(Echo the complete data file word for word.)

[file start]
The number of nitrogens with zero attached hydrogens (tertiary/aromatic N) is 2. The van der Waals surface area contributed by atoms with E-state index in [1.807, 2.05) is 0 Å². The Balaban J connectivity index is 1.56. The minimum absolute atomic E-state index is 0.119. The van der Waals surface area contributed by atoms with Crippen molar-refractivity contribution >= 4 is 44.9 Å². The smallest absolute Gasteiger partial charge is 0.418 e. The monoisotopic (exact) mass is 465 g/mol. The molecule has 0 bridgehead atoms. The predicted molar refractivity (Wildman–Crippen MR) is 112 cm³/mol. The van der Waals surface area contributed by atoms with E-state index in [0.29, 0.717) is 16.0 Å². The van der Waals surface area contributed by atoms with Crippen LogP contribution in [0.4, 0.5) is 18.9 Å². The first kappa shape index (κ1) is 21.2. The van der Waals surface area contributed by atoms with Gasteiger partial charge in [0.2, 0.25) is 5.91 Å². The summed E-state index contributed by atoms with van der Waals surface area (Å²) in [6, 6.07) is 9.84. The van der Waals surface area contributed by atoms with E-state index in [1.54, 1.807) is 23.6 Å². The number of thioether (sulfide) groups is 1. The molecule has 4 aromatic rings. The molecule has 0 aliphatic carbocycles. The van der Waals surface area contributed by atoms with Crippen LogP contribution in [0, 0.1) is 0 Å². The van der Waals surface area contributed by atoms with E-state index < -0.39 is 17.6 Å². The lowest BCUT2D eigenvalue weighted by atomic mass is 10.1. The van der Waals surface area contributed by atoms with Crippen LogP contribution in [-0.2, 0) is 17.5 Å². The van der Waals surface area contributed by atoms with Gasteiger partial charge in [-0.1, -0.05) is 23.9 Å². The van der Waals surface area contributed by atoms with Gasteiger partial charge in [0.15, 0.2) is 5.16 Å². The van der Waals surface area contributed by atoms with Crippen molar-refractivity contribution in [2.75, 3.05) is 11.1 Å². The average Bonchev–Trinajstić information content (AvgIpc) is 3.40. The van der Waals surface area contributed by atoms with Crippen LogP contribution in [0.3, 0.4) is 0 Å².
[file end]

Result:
The number of nitrogens with zero attached hydrogens (tertiary/aromatic N) is 2. The van der Waals surface area contributed by atoms with E-state index in [1.807, 2.05) is 0 Å². The Balaban J connectivity index is 1.56. The minimum absolute atomic E-state index is 0.119. The van der Waals surface area contributed by atoms with Crippen molar-refractivity contribution >= 4 is 44.9 Å². The smallest absolute Gasteiger partial charge is 0.418 e. The monoisotopic (exact) mass is 465 g/mol. The molecule has 0 bridgehead atoms. The predicted molar refractivity (Wildman–Crippen MR) is 112 cm³/mol. The van der Waals surface area contributed by atoms with E-state index in [0.29, 0.717) is 16.0 Å². The van der Waals surface area contributed by atoms with Crippen LogP contribution in [0.4, 0.5) is 18.9 Å². The first kappa shape index (κ1) is 21.2. The van der Waals surface area contributed by atoms with Gasteiger partial charge in [0.2, 0.25) is 5.91 Å². The summed E-state index contributed by atoms with van der Waals surface area (Å²) in [6, 6.07) is 9.84. The van der Waals surface area contributed by atoms with E-state index in [1.54, 1.807) is 23.6 Å². The number of thioether (sulfide) groups is 1. The molecule has 4 aromatic rings. The molecule has 0 aliphatic carbocycles. The van der Waals surface area contributed by atoms with Crippen LogP contribution in [0, 0.1) is 0 Å². The van der Waals surface area contributed by atoms with E-state index < -0.39 is 17.6 Å². The lowest BCUT2D eigenvalue weighted by atomic mass is 10.1. The van der Waals surface area contributed by atoms with Crippen LogP contribution in [-0.2, 0) is 17.5 Å². The van der Waals surface area contributed by atoms with Gasteiger partial charge in [-0.1, -0.05) is 23.9 Å². The van der Waals surface area contributed by atoms with Gasteiger partial charge in [0.15, 0.2) is 5.16 Å². The van der Waals surface area contributed by atoms with Crippen molar-refractivity contribution in [2.75, 3.05) is 11.1 Å². The average Bonchev–Trinajstić information content (AvgIpc) is 3.40. The van der Waals surface area contributed by atoms with Crippen LogP contribution in [0.3, 0.4) is 0 Å².